A laser is a device that emits light through a process of optical amplification based on the stimulated emission of electromagnetic radiation. The term “laser” originated as an acronym for Light Amplification by Stimulated Emission of Radiation. Lasers differ from other sources of light because they emit light coherently. Its spatial coherence allows a laser to be focused to a tight spot, and this enables applications like laser cutting and laser lithography. Its spatial coherence also keeps a laser beam collimated over long distances, and this enables laser pointers to work. Laser also have high temporal coherence which allows them to have a very narrowspectrum, i.e., they only emit a single color of light. Their temporal coherence also allows them to emit pulses of light that only last afemtosecond. Lasers have many important applications. They are used in common consumer devices such as DVD players, laser printers, and barcode scanners.
They are used in medicine for laser surgery and various skin treatments, and in industry for cutting and welding materials. They are used in military and law enforcement devices for marking targets and measuring range and speed. Laser lighting displays use laser light as an entertainment medium. Lasers also have many important applications in scientific research. Lasers are distinguished from other light sources by their coherence. Spatial coherence is typically expressed through the output being a narrow beam which is diffraction-limited, often a so-called “pencil beam.” Laser beams can be focused to very tiny spots, achieving a very high irradiance, or they can be launched into beams of very low divergence in order to concentrate their power at a large distance. Temporal (or longitudinal) coherence implies a polarized wave at a single frequency whose phase is correlated over a relatively large distance (the coherence length) along the beam.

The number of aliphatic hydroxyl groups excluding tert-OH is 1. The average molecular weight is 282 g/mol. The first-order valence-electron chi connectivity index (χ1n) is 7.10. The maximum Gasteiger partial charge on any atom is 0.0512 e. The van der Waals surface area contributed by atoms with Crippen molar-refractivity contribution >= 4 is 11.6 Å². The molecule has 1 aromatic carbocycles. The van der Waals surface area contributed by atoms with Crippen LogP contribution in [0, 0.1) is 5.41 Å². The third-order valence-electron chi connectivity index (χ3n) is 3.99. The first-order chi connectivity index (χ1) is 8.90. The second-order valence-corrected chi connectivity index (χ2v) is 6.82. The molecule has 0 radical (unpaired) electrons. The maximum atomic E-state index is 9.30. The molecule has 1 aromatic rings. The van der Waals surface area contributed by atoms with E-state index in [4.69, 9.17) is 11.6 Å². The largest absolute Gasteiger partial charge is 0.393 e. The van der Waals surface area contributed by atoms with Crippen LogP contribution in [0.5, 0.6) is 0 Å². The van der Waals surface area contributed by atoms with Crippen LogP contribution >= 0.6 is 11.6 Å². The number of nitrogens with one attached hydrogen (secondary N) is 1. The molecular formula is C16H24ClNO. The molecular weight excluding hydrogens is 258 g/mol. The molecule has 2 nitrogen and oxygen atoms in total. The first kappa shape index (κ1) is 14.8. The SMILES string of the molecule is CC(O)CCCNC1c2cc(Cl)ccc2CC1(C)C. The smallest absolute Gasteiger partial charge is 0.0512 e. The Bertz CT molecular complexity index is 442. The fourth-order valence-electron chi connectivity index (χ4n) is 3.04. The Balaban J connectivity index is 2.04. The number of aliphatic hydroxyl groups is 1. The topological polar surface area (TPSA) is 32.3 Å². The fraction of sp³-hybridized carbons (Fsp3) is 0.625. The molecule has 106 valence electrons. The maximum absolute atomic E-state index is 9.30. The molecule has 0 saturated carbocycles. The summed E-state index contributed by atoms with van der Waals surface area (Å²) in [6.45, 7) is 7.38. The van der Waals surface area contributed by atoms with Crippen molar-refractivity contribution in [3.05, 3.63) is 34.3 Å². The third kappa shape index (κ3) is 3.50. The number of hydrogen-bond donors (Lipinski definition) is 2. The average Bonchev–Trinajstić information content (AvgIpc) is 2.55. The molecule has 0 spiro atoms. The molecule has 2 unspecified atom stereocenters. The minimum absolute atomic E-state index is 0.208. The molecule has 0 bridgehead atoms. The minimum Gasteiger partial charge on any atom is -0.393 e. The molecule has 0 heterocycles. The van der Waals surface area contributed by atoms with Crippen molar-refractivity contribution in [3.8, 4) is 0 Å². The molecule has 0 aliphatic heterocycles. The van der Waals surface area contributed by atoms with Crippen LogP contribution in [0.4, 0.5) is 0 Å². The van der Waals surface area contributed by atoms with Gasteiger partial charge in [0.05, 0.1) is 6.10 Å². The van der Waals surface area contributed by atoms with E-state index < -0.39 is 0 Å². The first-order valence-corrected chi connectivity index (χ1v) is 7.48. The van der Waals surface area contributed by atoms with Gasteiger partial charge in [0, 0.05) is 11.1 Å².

A beam produced by a thermal or other incoherent light source has an instantaneous amplitude and phase which vary randomly with respect to time and position, and thus a very short coherence length. Most so-called “single wavelength” lasers actually produce radiation in several modes having slightly different frequencies (wavelengths), often not in a single polarization. And although temporal coherence implies monochromaticity, there are even lasers that emit a broad spectrum of light, or emit different wavelengths of light simultaneously. There are some lasers which are not single spatial mode and consequently their light beams diverge more than required by the diffraction limit. However all such devices are classified as “lasers” based on their method of producing that light: stimulated emission. Lasers are employed in applications where light of the required spatial or temporal coherence could not be produced using simpler technologies.